When you’ve spent a lot of time creating your job advert, it’s easy to think that you’ve got your latest recruitment advertising campaign nailed.
Naturally, it can be disappointing to then see the top talent get snapped up by other businesses in your area.
It’s a competitive market for talent; therefore it’s important to do everything you can to attract the candidates you need, particularly if you’re recruiting for roles requiring niche skill-sets.
If you find yourself losing out on candidates to your competitors, you need to make sure that your job advert stands out and distinguishes your company from other businesses.
Try following Webrecruit’s top tips to make sure that your job advert is memorable:
Don’t just talk about your achievements, show them
Any company can talk the talk.
“We’re innovative, we’re unique, we have a sociable culture…”
Jobseekers see these words and phrases thrown around in job adverts all the time and they can start to lose all meaning. As such, you should aim to show and not tell.
Don’t just say “we’re innovators”. Instead, talk about the amazing products you’ve created, how consumers have reacted to them and any awards that you’ve won.
Want to convey how sociable your culture is? Rather than saying “we have a sociable team”, talk about your weekly trips to the pub and your summer BBQs.
By actually talking about your achievements and showcasing your culture, you can provide much more of an insight into what it’s like to work for your business, which will resonate far more with jobseekers than buzzwords.
Don’t just copy and paste the job description
A job description is not a job advert. (You can read about this further in our blog, 8 Key Differences You Need to Know Between a Job Description and a Job Advert).
However, a large number of companies still just copy and paste their internal job descriptions on to the job boards. This is a huge no-no; job descriptions are usually very detailed and contain information on every single duty that the candidate will be completing. Job descriptions are also often filled with internal language that might be unclear to anyone not working within your business.
A job advert is meant to provide an overview and short summary of the role, as well as selling the opportunity.
Don’t be afraid to be different
A job advert doesn’t have to read like a formal document or an essay; you can inject some humour and use more colloquial language to make your advert stand out from the others on the job boards.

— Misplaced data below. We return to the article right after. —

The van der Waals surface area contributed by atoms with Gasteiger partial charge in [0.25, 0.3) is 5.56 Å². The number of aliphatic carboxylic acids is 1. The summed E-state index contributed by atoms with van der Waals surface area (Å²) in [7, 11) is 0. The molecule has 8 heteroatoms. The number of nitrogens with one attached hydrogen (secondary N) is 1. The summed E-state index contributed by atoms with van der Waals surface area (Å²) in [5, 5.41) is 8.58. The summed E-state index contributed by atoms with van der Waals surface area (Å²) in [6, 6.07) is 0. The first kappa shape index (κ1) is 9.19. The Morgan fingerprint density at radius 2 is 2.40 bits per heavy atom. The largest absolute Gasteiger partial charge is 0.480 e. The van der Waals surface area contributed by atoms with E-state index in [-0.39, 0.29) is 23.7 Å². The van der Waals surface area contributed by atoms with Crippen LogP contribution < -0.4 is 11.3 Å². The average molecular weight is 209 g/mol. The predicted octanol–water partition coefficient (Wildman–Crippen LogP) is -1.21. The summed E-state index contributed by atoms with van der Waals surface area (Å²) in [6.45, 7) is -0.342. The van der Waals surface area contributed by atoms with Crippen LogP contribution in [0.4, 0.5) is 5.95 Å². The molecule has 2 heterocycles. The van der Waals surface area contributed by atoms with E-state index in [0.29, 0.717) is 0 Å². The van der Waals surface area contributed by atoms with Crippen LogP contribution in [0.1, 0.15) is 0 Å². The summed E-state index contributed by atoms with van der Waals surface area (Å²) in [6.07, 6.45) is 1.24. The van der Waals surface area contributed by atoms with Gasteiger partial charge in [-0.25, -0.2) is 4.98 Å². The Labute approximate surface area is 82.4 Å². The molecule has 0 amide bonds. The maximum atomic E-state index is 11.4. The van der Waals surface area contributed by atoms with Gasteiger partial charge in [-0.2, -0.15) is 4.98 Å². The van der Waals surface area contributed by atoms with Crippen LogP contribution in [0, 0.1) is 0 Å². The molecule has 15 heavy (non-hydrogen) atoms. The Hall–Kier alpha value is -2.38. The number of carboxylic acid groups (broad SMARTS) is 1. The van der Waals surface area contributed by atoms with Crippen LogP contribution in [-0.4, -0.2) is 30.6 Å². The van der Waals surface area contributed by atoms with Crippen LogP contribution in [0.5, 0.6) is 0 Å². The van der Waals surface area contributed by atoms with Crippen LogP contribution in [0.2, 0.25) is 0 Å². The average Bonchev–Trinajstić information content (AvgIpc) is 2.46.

Be mindful of your brand – it will look slightly odd if the writing style of your advertising isn’t aligned with your other communications.
However, an advert written in an unusual style is likely to stand out to candidates and make your business more memorable.
Make sure it’s easy to read
Many job adverts contain huge paragraphs of text, which can be difficult to digest and can easily put jobseekers off.
To set your advert apart from the competition, make sure that your text is formatted for an online audience and is easy to read. Avoid long, clunky sentences and ensure that paragraphs contain a maximum of two sentences.
This will increase the chance of jobseekers applying for your role; just think, you could be missing out on your perfect candidate because they don’t want to have to read through a lengthy advert.
Tailor your advert to the sector of the vacancy you’re advertising
The style and language used in your job adverts should differ according to what sector the job you’re advertising is in.
For example, an advert for a Marketing Executive should read differently to one for a Customer Service Advisor, an Electronics Engineer or a Front End Developer.
At all times, it’s important to keep your target audience in mind and think about who you’re writing your advert for.
Include details that will appeal to them – if you’re trying to attract someone who’s a team player, talk about the friendly team environment they’ll be working in. If you’re trying to target someone competitive for your next sales role, talk about the fast-paced environment and the amazing bonus scheme that you offer.